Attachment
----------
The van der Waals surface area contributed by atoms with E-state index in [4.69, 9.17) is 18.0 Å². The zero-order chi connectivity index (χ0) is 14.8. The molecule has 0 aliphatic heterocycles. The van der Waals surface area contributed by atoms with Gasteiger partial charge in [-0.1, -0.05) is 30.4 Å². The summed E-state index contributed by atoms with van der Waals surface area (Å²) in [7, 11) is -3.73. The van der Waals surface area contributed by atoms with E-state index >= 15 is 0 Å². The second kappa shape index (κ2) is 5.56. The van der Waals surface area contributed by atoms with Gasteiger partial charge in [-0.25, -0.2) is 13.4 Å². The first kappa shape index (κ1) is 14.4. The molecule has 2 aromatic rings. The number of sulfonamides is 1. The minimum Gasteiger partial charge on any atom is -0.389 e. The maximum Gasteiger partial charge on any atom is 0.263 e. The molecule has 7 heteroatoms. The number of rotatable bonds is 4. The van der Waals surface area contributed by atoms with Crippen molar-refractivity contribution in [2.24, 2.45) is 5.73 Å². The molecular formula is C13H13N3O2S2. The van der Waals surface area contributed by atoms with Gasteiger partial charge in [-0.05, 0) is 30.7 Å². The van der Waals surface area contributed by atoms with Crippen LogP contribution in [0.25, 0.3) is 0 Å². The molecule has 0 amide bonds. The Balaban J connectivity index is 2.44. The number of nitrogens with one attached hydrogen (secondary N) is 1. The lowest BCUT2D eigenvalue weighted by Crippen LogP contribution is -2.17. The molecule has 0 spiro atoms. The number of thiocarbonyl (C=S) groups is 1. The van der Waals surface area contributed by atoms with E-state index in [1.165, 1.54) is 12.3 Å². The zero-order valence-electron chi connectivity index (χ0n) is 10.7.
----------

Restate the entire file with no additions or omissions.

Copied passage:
The van der Waals surface area contributed by atoms with E-state index in [4.69, 9.17) is 18.0 Å². The zero-order chi connectivity index (χ0) is 14.8. The molecule has 0 aliphatic heterocycles. The van der Waals surface area contributed by atoms with Gasteiger partial charge in [-0.1, -0.05) is 30.4 Å². The summed E-state index contributed by atoms with van der Waals surface area (Å²) in [7, 11) is -3.73. The van der Waals surface area contributed by atoms with E-state index >= 15 is 0 Å². The second kappa shape index (κ2) is 5.56. The van der Waals surface area contributed by atoms with Gasteiger partial charge in [-0.25, -0.2) is 13.4 Å². The first kappa shape index (κ1) is 14.4. The molecule has 2 aromatic rings. The number of sulfonamides is 1. The minimum Gasteiger partial charge on any atom is -0.389 e. The maximum Gasteiger partial charge on any atom is 0.263 e. The molecule has 7 heteroatoms. The number of rotatable bonds is 4. The van der Waals surface area contributed by atoms with Crippen molar-refractivity contribution in [2.24, 2.45) is 5.73 Å². The molecular formula is C13H13N3O2S2. The van der Waals surface area contributed by atoms with Gasteiger partial charge in [-0.05, 0) is 30.7 Å². The van der Waals surface area contributed by atoms with Crippen LogP contribution in [0.25, 0.3) is 0 Å². The molecule has 0 amide bonds. The Balaban J connectivity index is 2.44. The number of nitrogens with one attached hydrogen (secondary N) is 1. The lowest BCUT2D eigenvalue weighted by Crippen LogP contribution is -2.17. The molecule has 0 spiro atoms. The number of thiocarbonyl (C=S) groups is 1. The van der Waals surface area contributed by atoms with E-state index in [1.165, 1.54) is 12.3 Å². The zero-order valence-electron chi connectivity index (χ0n) is 10.7.